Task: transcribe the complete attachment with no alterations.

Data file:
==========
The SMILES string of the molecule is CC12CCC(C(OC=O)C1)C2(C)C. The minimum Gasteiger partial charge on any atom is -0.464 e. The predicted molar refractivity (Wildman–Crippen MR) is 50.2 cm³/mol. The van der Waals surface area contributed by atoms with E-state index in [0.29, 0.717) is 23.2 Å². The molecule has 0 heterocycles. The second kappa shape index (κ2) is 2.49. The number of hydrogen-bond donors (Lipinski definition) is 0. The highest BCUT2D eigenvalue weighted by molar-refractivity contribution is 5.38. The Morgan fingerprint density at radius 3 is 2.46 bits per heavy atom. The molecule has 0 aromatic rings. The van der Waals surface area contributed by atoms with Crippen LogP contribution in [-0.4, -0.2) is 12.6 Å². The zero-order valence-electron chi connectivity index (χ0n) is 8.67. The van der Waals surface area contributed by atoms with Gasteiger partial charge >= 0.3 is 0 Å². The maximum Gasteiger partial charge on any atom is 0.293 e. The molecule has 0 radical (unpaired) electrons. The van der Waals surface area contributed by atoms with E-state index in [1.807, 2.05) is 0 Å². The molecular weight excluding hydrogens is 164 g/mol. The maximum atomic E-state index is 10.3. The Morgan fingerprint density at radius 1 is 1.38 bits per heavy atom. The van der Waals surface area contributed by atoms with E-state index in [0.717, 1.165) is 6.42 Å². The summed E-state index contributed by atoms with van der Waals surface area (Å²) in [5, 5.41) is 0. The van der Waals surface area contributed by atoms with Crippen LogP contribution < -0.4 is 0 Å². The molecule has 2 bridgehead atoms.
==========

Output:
The SMILES string of the molecule is CC12CCC(C(OC=O)C1)C2(C)C. The minimum Gasteiger partial charge on any atom is -0.464 e. The predicted molar refractivity (Wildman–Crippen MR) is 50.2 cm³/mol. The van der Waals surface area contributed by atoms with E-state index in [0.29, 0.717) is 23.2 Å². The molecule has 0 heterocycles. The second kappa shape index (κ2) is 2.49. The number of hydrogen-bond donors (Lipinski definition) is 0. The highest BCUT2D eigenvalue weighted by molar-refractivity contribution is 5.38. The Morgan fingerprint density at radius 3 is 2.46 bits per heavy atom. The molecule has 0 aromatic rings. The van der Waals surface area contributed by atoms with Crippen LogP contribution in [-0.4, -0.2) is 12.6 Å². The zero-order valence-electron chi connectivity index (χ0n) is 8.67. The van der Waals surface area contributed by atoms with Gasteiger partial charge >= 0.3 is 0 Å². The maximum Gasteiger partial charge on any atom is 0.293 e. The molecule has 0 radical (unpaired) electrons. The van der Waals surface area contributed by atoms with E-state index in [1.807, 2.05) is 0 Å². The molecular weight excluding hydrogens is 164 g/mol. The maximum atomic E-state index is 10.3. The Morgan fingerprint density at radius 1 is 1.38 bits per heavy atom. The van der Waals surface area contributed by atoms with E-state index in [0.717, 1.165) is 6.42 Å². The summed E-state index contributed by atoms with van der Waals surface area (Å²) in [5, 5.41) is 0. The van der Waals surface area contributed by atoms with Crippen LogP contribution < -0.4 is 0 Å². The molecule has 2 bridgehead atoms.